By Jacquelyn Pariseau, Hadia S. Ahsan, Haley S. Ball, Shoshana Marvin and Gaby L. Longsworth

Patenting diagnostic methods poses a unique challenge to U.S. patent practitioners. “Section 101” of the Patent Act, 35 U.S.C. §101, defines four statutory categories of subject matters eligible for U.S. patents: “[w]hoever invents or discovers any new and useful process, machine, manufacture, or composition of matter, or any new and useful improvement thereof, may obtain a patent therefor, subject to the conditions and requirements of this title.”  While this paper focuses on diagnostic methods because the majority of 101 case law has developed around these technologies, we expect current and future 101 case law to affect the development of many other critical technologies, such as the development of sensor technology, artificial intelligence, and personalized medicine.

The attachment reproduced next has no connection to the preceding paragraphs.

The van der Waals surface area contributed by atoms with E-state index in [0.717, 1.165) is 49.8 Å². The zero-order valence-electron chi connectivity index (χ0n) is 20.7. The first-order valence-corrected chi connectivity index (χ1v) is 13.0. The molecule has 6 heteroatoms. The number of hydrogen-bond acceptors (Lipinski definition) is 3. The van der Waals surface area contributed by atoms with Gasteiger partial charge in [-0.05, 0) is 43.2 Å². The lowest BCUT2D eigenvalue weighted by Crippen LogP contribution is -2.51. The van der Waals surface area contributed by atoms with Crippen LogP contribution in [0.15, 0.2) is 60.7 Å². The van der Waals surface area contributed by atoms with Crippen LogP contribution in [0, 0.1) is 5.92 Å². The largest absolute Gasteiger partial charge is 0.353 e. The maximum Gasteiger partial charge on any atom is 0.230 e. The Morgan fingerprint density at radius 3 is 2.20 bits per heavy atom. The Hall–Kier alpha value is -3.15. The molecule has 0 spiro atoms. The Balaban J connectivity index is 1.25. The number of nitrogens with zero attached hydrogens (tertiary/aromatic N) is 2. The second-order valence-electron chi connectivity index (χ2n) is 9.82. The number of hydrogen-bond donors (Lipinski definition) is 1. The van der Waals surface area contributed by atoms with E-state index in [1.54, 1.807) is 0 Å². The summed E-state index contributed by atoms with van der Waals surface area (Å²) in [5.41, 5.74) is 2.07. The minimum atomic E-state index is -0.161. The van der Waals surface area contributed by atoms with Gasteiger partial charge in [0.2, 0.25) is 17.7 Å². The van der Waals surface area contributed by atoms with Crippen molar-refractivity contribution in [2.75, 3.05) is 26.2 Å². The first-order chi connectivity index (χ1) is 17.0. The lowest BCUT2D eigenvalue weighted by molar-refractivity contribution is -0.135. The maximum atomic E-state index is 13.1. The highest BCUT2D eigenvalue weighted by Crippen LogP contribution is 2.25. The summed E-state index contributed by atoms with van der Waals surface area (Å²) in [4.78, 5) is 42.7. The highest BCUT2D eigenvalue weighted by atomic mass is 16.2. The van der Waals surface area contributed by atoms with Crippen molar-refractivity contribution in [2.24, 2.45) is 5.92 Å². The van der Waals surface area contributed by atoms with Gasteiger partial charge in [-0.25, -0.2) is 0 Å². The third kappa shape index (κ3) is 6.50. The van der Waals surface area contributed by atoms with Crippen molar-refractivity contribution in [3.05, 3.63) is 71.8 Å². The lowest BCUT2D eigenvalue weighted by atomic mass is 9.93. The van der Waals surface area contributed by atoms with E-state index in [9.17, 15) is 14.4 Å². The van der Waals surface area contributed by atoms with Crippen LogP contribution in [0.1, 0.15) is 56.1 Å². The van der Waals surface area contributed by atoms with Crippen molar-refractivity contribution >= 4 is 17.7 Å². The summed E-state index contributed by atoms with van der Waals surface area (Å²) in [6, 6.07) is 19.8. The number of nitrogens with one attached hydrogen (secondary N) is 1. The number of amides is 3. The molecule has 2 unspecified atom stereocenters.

Section 101 is subject to “judicial exceptions,” which preclude certain subject matter from patent eligibility; abstract ideas, laws of nature, and natural phenomena are not patentable. Navigating where diagnostic methods fit within Section 101 and its judicial exceptions can be challenging for applicants and practitioners. Nonetheless, it is vitally important for innovators of diagnostic methods and techniques to protect their intellectual property. In the Unites States, the tension between Section 101 and the judicial exceptions has played out with a patchwork of case law outlining the limited avenues to patentability for diagnostic methods.

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